Frey roundup

The Independent reviewer likes James Frey’s A Million Little Pieces.

Janet Maslin, on the other hand, slammed it in the NY Times last month. And Laura Miller was fairly withering in The New Yorker review:

This is the Dirty Harry model of recovery, and the cinematic quality of some of Frey’s exploits makes you wonder whether the facts in this memoir have been enhanced. What’s genuine is the propulsive energy the book shares with earlier chronicles of overgrown-adolescent angst and misbehavior, like Elizabeth Wurtzel’s memoir “Prozac Nation” or Chuck Palahniuk’s novel “Fight Club.” Although, like Wurtzel, Frey writes about events that happened when he was no longer a teen-ager, conventional wisdom has it that the emotional development of an addict remains stalled at the age he started using. Frey—who began getting drunk at ten, expanded into cocaine, LSD, and speed at fifteen, and by twenty-two had a crack habit—actually beats the formula by a few years; he’s got more or less the temperament and insight of a sixteen-year-old.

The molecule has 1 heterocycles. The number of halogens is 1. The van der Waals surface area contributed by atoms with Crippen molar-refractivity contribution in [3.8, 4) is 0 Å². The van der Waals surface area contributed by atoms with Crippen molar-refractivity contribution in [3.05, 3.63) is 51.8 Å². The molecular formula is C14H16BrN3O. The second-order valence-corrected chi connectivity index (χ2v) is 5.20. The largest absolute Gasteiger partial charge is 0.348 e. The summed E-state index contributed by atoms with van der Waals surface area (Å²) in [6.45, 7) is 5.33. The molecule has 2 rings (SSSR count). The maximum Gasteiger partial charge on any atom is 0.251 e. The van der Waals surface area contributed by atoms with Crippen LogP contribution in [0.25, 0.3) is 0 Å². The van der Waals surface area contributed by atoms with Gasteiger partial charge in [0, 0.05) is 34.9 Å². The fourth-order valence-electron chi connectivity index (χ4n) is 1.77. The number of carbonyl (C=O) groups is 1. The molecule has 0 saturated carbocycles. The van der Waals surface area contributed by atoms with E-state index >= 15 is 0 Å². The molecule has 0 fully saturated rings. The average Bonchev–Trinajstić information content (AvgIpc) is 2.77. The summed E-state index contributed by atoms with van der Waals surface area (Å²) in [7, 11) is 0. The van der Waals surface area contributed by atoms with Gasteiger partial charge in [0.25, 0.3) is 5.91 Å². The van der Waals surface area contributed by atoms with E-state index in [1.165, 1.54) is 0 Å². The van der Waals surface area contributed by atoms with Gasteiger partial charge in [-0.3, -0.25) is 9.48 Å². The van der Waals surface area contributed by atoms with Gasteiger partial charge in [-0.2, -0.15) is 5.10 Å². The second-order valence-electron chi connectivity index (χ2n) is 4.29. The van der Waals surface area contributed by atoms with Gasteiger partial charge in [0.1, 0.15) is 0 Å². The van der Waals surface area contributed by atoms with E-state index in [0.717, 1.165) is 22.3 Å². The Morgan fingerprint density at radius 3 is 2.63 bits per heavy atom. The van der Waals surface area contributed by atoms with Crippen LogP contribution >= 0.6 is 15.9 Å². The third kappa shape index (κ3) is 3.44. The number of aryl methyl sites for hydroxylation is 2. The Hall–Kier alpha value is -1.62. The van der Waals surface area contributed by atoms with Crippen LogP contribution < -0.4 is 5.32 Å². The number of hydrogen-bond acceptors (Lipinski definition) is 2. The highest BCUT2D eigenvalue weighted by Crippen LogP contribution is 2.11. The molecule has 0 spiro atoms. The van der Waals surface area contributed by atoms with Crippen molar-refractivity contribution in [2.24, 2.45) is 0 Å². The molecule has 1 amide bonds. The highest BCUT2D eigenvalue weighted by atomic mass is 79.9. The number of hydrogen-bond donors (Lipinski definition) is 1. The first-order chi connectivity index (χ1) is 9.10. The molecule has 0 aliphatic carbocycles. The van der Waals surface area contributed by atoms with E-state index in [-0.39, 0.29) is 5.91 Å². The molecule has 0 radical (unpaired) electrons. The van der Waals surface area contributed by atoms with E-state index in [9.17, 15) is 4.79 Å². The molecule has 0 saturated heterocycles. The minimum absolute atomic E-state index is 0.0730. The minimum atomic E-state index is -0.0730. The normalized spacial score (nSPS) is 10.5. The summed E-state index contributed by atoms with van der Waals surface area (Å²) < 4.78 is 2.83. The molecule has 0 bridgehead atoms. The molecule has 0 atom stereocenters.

I read Frey’s book a couple of weekends ago and found it a quick read, with some memorable and moving scenes. But in the end it wasn’t terribly distinct from other addiction memoirs, and it was a bit too self-congratulatory and repetitive for my taste.

In short, I wouldn’t rush out and buy it in hardcover unless The Strand is a resource available to you.

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